The treatment of noise induced hearing loss is limited to hearing aids for amplification of sound which is also quite unsatisfactory in presence of background noise. Hearing aids act through amplification of residual hearing ability; however the best hearing aids available are no match to natural hearing. Secondly, they are costly and require maintenance and great care. Hearing protection is of utmost importance. It is the single most effective method for hearing loss prevention. Hearing protection measures include ear muffs, ear plugs which are collectively called hearing protection devices. Ear plugs are the ear inserts which occlude external auditory meatus when fitted in it. Ear plugs are commercially available and are of different shapes and sizes to fit the individual external auditory meatus. Ear muffs cover the entire outer ear and make an ear tight seal to block the ear canals. If the noise exceeds 105dB then both of them should be used in combination.

Simple cotton balls and tissue paper wads are very poor protectors as they only decrease the noise by around 7dB. In our present study we have assessed the knowledge of army personnel for hearing protection and the trends and rationale of use of hearing protective measures during firing.

MATERIAL AND METHODS

This study was carried out in Bahawalpur Cantt in Aug 2015. It is a cross sectional study. All the individuals of an infantry unit stationed at Bahawalpur, who were present in the unit and did regular practice firing exercise, were included in this study. Total 388 soldiers of that infantry unit were included in the study. Structured questionnaire were distributed among soldiers and information regarding the knowledge and trends of hearing protection during routine practice firing was gathered. The information included age, gender, education, use of ear protection measures during routine firing, types of hearing protection techniques, reasons for not using protection measures (if any), availability of ear protection measures, knowledge about hearing protection from noise of firearms and also about feeling decreased hearing and tinnitus.

The data gathered were assessed and analyzed with help of SPSS version 20. Simple descriptive statistics were used to express results in terms of frequencies, percentages etc.

RESULTS

Total 388 individuals of an infantry battalion participated in the study. Age range of individuls was from 18 to 45 years. There were 28 (7.2%) individuals who were under matric, 252 were matriculate (64.9%), 84 (21.6%) were intermediate qualified and 24 (6.1%) were graduates (fig-1).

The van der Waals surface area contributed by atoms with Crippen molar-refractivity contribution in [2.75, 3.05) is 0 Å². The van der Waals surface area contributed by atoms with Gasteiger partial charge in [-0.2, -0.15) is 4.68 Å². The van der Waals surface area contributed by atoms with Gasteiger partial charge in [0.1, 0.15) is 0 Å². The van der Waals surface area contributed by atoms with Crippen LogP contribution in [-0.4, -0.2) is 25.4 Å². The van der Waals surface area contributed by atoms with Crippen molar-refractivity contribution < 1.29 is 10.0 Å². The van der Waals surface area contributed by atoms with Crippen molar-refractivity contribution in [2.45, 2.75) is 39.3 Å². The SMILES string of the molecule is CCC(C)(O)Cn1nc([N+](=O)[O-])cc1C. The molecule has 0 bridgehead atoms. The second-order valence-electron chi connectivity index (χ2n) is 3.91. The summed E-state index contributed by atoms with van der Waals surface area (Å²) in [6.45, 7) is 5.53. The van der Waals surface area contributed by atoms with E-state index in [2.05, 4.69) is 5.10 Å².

There were 52 (13.4%) smokers and rest 336 (86.6%) nonsmokers. Out of 388 individuals 136 (35.1%) used hearing protective measures regularly during routine firing, 103 (38.4%) did not use any measures and 149 (26.5%) soldiers used protective measures off and on (fig-2).

When enquired about the effect of noise on hearing ability, 355 knew it but remaining 33 did not know about it. When asked about the measures to protect hearing from noise trauma of firing, 151 mentioned ear plugs/muffs and 237 mentioned cotton balls. 75 individuals complained of tinnitus, 302 soldiers negated about tinnitus and rest 11 responded that they do not know. Upon asking about possession of ear plugs/muffs, none of them had any. When enquired about the efficacy of hearing protection during firing that whether they should be used or not, 316 responded in affirmative, 53 replied in negative and 19 soldiers did not know about its effectiveness i.e. they were ignorant of the knowledge that use of hearing protection during routine practice firing saves them from early hearing impairment.

When enquired about the reasons of not using hearing protection, 239 said that they do not have/possess the hearing protectors, 96 attributed it to inability to hear warning sounds, and 53 said that it causes pain in ears. When enquired about the self awareness of any hearing loss, 81 responded in affirmative, 263 negated and 44 replied that they do not know. Upon enquiring that whether seniors advocate use of hearing protection during routine firing 267 replied in affirmative and 121 refuted it. The response of soldiers to all the questions has been shown in the table, along with frequencies and %ages of different types of responses.